“On that day, a shoot shall sprout from the stump of Jesse,
and from his roots a bud shall blossom...
Not by appearance shall he judge,
nor by hearsay shall he decide,
but he shall judge the poor with justice,
and decide aright for the land’s afflicted.
He shall strike the ruthless with the rod of his mouth,
and with the breath of his lips he shall slay the wicked.
Justice shall be the band around his waist,
and faithfulness a belt upon his hips.
Then the wolf shall be a guest of the lamb,
and the leopard shall lie down with the kid;
the calf and the young lion shall browse together,
with a little child to guide them.
The cow and the bear shall be neighbors,
together their young shall rest;
the lion shall eat hay like the ox.
The baby shall play by the cobra’s den,
and the child lay his hand on the adder’s lair.
There shall be no harm or ruin on all my holy mountain;
for the earth shall be filled with knowledge of the LORD,
as water covers the sea.”
I’ve loved singing hymns since I was a child, sitting next to my parents in church, listening to my dad harmonize and to my mom’s beautiful soprano lilt. Eventually, I learned to read the alto line, and would concentrate on being able to follow the often-unintuitive harmonic changes. I didn’t pay very close attention to the words, preferring to admire how the sound of my voice mixed with others to create beautiful noise, instead of pondering the archaic language and outdated turns-of-phrase tumbling out of my mouth.
And, I confess, there are times I read the promises of scripture much like I sang the prose of songs: without much thought as to what they really mean. Or, more specifically, what they mean I am being called to do. “Isaiah 11, yeah, the wolf and the lamb and no more hurting and killing.”
During Advent, many of us will sing the familiar refrain of Oh Come, Oh Come, Emmanuel. Here’s a version I love.
“Oh come, thou Dayspring, come and cheer / us to thine Advent here / disperse the gloomy clouds of night / and death’s dark shadows put to flight.”
Come thou Dayspring.
A “dayspring” is the dawn of a new day, or the beginning of a new era, a new order, a new way of doing business. Far from just another sunrise on just another day, the particular dayspring of Jesus’ birth would mark a profound shift in what it meant to be alive on this earth. This Dayspring would bridge social, economic, gender, religious, health, legal, and all other divides. This Dayspring would bring hope to a people suffering under the tyrannical rule of a violent empire and to those within the empire, too. This Dayspring would turn notions of forgiveness, hospitality, and faithfulness on their heads. This Dayspring would conquer death, and show us that we can, too.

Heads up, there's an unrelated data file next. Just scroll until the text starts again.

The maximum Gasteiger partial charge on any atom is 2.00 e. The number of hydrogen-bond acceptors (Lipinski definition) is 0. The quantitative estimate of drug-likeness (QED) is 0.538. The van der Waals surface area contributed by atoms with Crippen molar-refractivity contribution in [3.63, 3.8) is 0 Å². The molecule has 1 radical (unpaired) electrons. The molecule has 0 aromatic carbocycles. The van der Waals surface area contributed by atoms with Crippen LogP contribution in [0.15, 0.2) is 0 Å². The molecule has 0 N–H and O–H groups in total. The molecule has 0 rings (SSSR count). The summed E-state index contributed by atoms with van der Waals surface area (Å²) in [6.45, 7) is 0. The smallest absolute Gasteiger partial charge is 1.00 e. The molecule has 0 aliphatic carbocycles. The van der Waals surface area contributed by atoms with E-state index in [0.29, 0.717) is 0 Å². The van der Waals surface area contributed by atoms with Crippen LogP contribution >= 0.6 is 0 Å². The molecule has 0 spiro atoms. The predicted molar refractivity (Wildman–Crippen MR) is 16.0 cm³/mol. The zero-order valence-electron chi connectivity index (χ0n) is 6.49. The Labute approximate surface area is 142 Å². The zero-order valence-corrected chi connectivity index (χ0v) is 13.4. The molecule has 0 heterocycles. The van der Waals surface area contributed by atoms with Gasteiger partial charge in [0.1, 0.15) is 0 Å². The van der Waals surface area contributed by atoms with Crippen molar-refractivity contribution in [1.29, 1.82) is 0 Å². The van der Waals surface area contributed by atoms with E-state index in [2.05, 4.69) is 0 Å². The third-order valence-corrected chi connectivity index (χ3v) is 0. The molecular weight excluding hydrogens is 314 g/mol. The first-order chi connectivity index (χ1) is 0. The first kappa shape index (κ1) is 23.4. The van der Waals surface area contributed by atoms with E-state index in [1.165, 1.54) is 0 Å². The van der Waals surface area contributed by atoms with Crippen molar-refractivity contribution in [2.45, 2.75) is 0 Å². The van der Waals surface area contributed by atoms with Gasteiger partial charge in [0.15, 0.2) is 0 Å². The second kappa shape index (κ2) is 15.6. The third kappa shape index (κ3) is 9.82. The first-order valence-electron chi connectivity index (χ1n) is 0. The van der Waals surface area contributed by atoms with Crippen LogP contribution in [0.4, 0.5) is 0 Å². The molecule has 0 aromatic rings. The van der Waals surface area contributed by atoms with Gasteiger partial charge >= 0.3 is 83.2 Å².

From Isaiah’s prophecy (“There shall be no harm or ruin on all my holy mountain”) to Mary’s Magnificat (“[H]e has brought down the mighty from their thrones and exalted those of humble estate”) to an 18th-century German hymnal (“death’s dark shadows put to flight”), we see that the incarnation, the enfleshing, of God signals a profound change in the same old death-dealing order of things.
And yet, I find myself thinking in ways and taking actions that give death victory. “I’m just one person, my actions won’t make a difference.” “There are so many things going wrong, I can’t think about them all.” “This is just one of the compromises I’m making to this imperfect world.” These are not the thoughts that fuel the dogged pursuit of peace, they are complacency and surrender to the lies of the Enemy.
How can we pursue peace? What choices can we make that help foster the flourishing of God’s whole creation? How can we contribute to life, and not death, to healing, and not violence? How can we love, and not fear?
A prayer, because we won’t be able to do this alone:
God for whom we wait,
Lord of night and the solemn beauty of darkness:
you have grieved over your creation,
over our swords and all the terrible weapons we fashion.
Nations and peoples live in fear: how can we make tools of our swords
or take the wages of our weapons to feed the hungry?
Give us, Lord, a love that is greater than our fear.
We wait for the Messiah,
keeping watch and praying in his name,
Jesus, who is Lord for ever and ever. Amen.
– Catholic Household Blessings and Prayers, 1988
About the Author
Sarah is the author of Vegangelical: How Caring for Animals Can Shape Your Faith (Zondervan, 2016) and Animals Are Not Ours (No, Really, They’re Not): An Evangelical Animal Liberation Theology (Cascade Books, 2016). She spends her days working for CreatureKind, helping Christians put their faith into action. She lives in Eugene with her husband, son, and animal companions and enjoys action movies, black coffee, the daily crossword, and dreaming of her next international journey.